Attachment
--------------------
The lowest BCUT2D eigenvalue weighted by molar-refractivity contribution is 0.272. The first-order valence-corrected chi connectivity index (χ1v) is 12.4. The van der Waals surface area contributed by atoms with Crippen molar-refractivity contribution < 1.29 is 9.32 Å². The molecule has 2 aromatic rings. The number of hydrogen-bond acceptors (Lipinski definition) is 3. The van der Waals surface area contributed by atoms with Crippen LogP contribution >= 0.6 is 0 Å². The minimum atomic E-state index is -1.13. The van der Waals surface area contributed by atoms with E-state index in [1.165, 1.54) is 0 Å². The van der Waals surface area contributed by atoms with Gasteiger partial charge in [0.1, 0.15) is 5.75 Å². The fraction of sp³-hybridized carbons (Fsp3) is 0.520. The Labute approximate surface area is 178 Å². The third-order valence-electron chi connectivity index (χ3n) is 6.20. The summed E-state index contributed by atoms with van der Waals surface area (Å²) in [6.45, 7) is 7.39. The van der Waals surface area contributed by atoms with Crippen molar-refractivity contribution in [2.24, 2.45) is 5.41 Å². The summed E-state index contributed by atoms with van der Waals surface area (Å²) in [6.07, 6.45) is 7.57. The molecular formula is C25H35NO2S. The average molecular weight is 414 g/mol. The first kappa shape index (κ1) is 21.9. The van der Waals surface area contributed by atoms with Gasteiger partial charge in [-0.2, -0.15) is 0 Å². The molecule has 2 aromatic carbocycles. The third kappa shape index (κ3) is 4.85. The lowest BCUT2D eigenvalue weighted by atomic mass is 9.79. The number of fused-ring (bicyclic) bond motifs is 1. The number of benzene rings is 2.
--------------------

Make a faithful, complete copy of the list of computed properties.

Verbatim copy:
The lowest BCUT2D eigenvalue weighted by molar-refractivity contribution is 0.272. The first-order valence-corrected chi connectivity index (χ1v) is 12.4. The van der Waals surface area contributed by atoms with Crippen molar-refractivity contribution < 1.29 is 9.32 Å². The molecule has 2 aromatic rings. The number of hydrogen-bond acceptors (Lipinski definition) is 3. The van der Waals surface area contributed by atoms with Crippen LogP contribution >= 0.6 is 0 Å². The minimum atomic E-state index is -1.13. The van der Waals surface area contributed by atoms with E-state index in [1.165, 1.54) is 0 Å². The van der Waals surface area contributed by atoms with Gasteiger partial charge in [0.1, 0.15) is 5.75 Å². The fraction of sp³-hybridized carbons (Fsp3) is 0.520. The Labute approximate surface area is 178 Å². The third-order valence-electron chi connectivity index (χ3n) is 6.20. The summed E-state index contributed by atoms with van der Waals surface area (Å²) in [6.45, 7) is 7.39. The van der Waals surface area contributed by atoms with Crippen molar-refractivity contribution in [2.24, 2.45) is 5.41 Å². The summed E-state index contributed by atoms with van der Waals surface area (Å²) in [6.07, 6.45) is 7.57. The molecular formula is C25H35NO2S. The average molecular weight is 414 g/mol. The first kappa shape index (κ1) is 21.9. The van der Waals surface area contributed by atoms with Gasteiger partial charge in [-0.2, -0.15) is 0 Å². The molecule has 2 aromatic carbocycles. The third kappa shape index (κ3) is 4.85. The lowest BCUT2D eigenvalue weighted by atomic mass is 9.79. The number of fused-ring (bicyclic) bond motifs is 1. The number of benzene rings is 2.